Gabriel Attal is named France’s next prime minister, as Emmanuel Macron aims to revive his presidency.
Gabriel Attal has been named France’s next prime minister, as Emmanuel Macron aims to revive his presidency with a new government.
At 34, he is the youngest PM in modern French history, outranking even Socialist Laurent Fabius who was 37 when he was appointed by François Mitterrand in 1984.
Mr Attal replaces Élisabeth Borne, who resigned after 20 months in office.
Throughout that time she struggled with a lack of a majority in parliament.
Gabriel Attal, who is currently education minister, certainly makes an eye-catching appointment.
He will now have the task of leading the French government into important European Parliament elections in June.
His rise has been rapid. Ten years ago he was an obscure adviser in the health ministry, and a card-carrying member of the Socialists.
He will also be the first openly gay occupant of Hôtel Matignon. He has a civil partnership with another Macron whizz-kid, the MEP Stéphane Sejourné.
Welcoming him to his new role, President Macron wrote on social media: “I know I can count on your energy and your commitment to implement the project of revitalisation and regeneration that I announced.”
“France will never rhyme with decline, France rhymes with transformation, France rhymes with audacity,” Mr Attal declared outside his new residence.
But given the difficulties of the president’s second term – and the growing challenge from the nationalist right – is “eye-catching” alone going to cut it?
Handsome, youthful, charming, popular, cogent, Mr Attal certainly comes to office trailing clouds of glory – much, let it be said, like his mentor and role-model the president himself.
But like many go-getters of his generation, he was inspired by Emmanuel Macron’s idea of breaking apart the old left-right divide and re-writing the codes of French politics.
In the wake of Macron’s 2017 election, Mr Attal became a member of parliament, and it was there that his brilliance as a debater – easily the best of the neophyte Macronite intake – brought him to the president’s attention.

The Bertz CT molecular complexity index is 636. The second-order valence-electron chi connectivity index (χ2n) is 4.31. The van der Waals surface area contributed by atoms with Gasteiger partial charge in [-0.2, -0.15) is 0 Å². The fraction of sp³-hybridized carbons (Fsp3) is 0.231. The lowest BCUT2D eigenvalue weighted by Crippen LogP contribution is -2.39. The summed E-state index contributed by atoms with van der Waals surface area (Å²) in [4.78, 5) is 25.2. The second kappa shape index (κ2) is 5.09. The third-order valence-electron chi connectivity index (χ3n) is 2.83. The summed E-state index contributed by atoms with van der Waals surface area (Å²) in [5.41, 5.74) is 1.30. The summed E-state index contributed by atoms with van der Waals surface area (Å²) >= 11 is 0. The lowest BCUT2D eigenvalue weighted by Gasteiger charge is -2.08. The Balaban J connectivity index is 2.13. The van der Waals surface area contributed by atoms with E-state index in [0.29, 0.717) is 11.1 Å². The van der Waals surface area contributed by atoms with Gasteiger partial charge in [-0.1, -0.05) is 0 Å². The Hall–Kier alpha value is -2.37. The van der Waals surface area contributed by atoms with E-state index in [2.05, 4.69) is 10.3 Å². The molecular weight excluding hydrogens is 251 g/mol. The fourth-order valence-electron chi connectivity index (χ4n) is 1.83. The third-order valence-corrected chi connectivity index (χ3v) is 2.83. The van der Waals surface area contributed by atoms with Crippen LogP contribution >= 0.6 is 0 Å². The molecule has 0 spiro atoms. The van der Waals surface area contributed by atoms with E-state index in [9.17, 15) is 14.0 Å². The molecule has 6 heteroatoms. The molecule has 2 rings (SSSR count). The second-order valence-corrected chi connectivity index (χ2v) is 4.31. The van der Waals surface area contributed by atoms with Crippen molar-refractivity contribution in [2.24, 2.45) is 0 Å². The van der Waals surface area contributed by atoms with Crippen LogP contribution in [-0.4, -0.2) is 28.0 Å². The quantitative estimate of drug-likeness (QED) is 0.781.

At 29, he became the youngest ever minister in the Fifth Republic with a junior post at education; from 2020 he was government spokesman and his face began to register with the voters; after President Macron’s re-election, he was briefly budget minister and then took over at education last July.
It was in this post that Mr Attal confirmed to the president that he has what it takes, acting with no-nonsense determination to end September’s row over Muslim abaya robes by simply banning them in schools.
He led a campaign against bullying – he himself was a victim, he says – at the elite École alsacienne in Paris, and took on the education establishment with his proposal to experiment with school uniform.
And, all the while, he managed to buck the normal trends by actually becoming popular among the public.
Polls show that he is by far the most admired member of the Macron government – competing at the same level as the president’s main enemy, the nationalist Marine Le Pen and her youthful colleague Jordan Bardella.
And there, of course, is the heart of it.
By drawing Gabriel Attal from his pack of ministers, Mr Macron is using an ace to outplay the queen and her jack. But will it work?
The drawn-out process of naming him – everyone knew a reshuffle was coming but it took forever – shows that if President Macron is well aware of the weakness of his current position, he has also been in deep uncertainty over how to address it.
More than one commentator has made the obvious point that what the public wants above all now is not so much a rearrangement of faces at the top, but a new sense of purpose to the Macron presidency.
But as things stand, Mr Attal will face exactly the same problems as did his long-suffering predecessor Élisabeth Borne.
These are: a hard-right opposition that is surging in popularity and looks set to win easily in June’s European elections; a National Assembly with no in-built majority for the government, making every new law a struggle; and a president who seems unable to define what he wants his second term to achieve.
On top of which, the new prime minister will have a problem all of his own – which is establishing his authority over such heavyweights as Gérald Darmanin and Bruno Le Maire.
And what is the plan, some are also asking, if as seems likely Mr Macron’s party loses heavily in the European elections?
Normally that would be the occasion for a prime ministerial replacement, to give a new élan for the second half of the mandate. But, as things stand, that card has already been played, and in the event of a defeat in June Gabriel Attal risks drifting on as a discredited loser.
Even opposition figures recognise that he is a class act. He is respected and liked in the National Assembly.
But there are also questions about what he actually stands for. The suspicion for many is that he is all smiles and verbiage, much like the man to whom he owes his career.
As the president’s nominee, he is the wunderkind’s wunderkind. But if he is only Macron’s mini-me, the marvel could prove a mirage.